Valuing Every Achievement



  Mr Taylor



Our school intent speaks of starting points being absolutely essential and this is an imperative aspect of our history intent. We strongly believe that our planned provision and learning activities in this subject area should be adapted, refined, developed and polished based upon a thematic assessment at the outset and then, in line withour wider philosophy, should involve re-visiting prior learning on entry to a session. Chronology has great emphasis in our history curriculum. We have designed our studies so that we look at a narrow thread i.e. toys, family units, great travellers, animals to aid children's concept of change, age, comparing and contrasting in the early years to year 2. Then we deal with a chronological time/period journey from Romans to modern day which broadens their understanding of time from year 3 onwards. Within this we aim to position a careful comparison of two contrasting ancient civilisations. Within all of these, we are committed to ensuring our unique local history forms part of the knowledge development in our children.


I have four central goals for our new 'When I Grow Up...' history curriculum:

* ensure our study of history builds chronologically as an essential part of progression. Threads in EYFS/KS1 and broad time/period studies in KS2.

* ensure we meet our intention of embedding our unique local history within every year of the curriculum;

* ensure we can compare and contrast ancient civilisations through well placed and planned studies;

* we must ensure that our elicitation work or 'diagnostic assessment' approach at the outset of themes, units and within session is deployed and is evidently impacting upon subsequent planning and provision. (I will be directly monitoring this as a major priority.)

I have been spending the phase one and phase two development plan working with senior leaders on each of these four goals. We have stage one: 'What we teach' in place, the progression document (now updated with new EYFS Framework elements as our baseline) is complete so now the staff are in stage two: 'How we teach'. Everything is a work in progress. A new curriculum takes years to create and in truth should never sit still or never stop evolving. Daring to do and learning from mistakes has never been more true than when developing a curriculum fit for Mayfield children and their needs.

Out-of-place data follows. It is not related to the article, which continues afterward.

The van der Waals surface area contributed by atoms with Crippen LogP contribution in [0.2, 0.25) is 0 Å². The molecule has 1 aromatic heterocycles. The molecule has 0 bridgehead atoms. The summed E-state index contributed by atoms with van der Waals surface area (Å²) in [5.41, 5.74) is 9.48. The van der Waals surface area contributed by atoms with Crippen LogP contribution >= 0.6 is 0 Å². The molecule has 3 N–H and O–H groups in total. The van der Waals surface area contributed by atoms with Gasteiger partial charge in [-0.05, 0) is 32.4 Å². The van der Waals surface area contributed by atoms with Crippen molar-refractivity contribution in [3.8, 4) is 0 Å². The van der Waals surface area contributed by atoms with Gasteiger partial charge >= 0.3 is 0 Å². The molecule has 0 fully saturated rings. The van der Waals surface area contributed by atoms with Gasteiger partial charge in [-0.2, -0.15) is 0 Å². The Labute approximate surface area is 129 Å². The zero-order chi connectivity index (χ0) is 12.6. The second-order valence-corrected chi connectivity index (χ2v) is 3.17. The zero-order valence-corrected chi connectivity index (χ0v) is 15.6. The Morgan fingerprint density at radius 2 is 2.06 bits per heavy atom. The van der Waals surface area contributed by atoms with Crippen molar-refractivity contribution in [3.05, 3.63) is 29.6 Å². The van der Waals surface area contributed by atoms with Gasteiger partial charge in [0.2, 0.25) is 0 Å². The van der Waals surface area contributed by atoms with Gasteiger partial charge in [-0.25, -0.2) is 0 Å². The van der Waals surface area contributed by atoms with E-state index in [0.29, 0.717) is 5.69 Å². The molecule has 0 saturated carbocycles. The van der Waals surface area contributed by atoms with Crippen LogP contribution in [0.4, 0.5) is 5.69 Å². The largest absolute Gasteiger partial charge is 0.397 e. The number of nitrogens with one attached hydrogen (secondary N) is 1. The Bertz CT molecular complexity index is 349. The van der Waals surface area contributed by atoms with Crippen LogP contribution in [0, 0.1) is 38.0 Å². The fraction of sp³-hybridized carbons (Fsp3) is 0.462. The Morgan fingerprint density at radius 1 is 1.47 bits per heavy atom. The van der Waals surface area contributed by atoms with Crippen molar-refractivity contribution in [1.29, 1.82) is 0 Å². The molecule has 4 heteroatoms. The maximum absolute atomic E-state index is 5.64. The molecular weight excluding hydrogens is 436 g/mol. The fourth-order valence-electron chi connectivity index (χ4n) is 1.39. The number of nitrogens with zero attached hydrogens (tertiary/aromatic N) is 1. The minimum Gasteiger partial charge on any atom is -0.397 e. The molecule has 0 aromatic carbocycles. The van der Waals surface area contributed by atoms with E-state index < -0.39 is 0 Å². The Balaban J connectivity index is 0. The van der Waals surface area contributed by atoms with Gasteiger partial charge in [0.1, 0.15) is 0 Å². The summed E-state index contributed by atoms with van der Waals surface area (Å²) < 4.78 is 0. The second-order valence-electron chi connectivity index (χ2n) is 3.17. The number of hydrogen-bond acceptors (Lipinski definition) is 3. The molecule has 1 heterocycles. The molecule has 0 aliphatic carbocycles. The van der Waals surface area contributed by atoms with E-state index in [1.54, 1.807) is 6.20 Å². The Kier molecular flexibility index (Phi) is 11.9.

At this moment, I am scrutinising planning to consider the prominence of vocabulary and questions within there and then pursuing this in the classroom and most importantly how these are formed based upon what the teachers learn through their chosen diagnostic assessment systems. I am also beginning to see the initial outcomes from the first term of our stage two 'how we learn' curriculum process. Finally, I am developing a new Curriculum Map to ensure coverage and progression is clearly evident across all aspects and year groups - in particular looking at how prior knowledge is reinforced and then built upon. 

Oh and I am currently designing brain gym mats to assist with the daily revision and consolidation of core knowledge across school. This includes key knowledge and vocabulary for each year group. I am a busy man at the moment!

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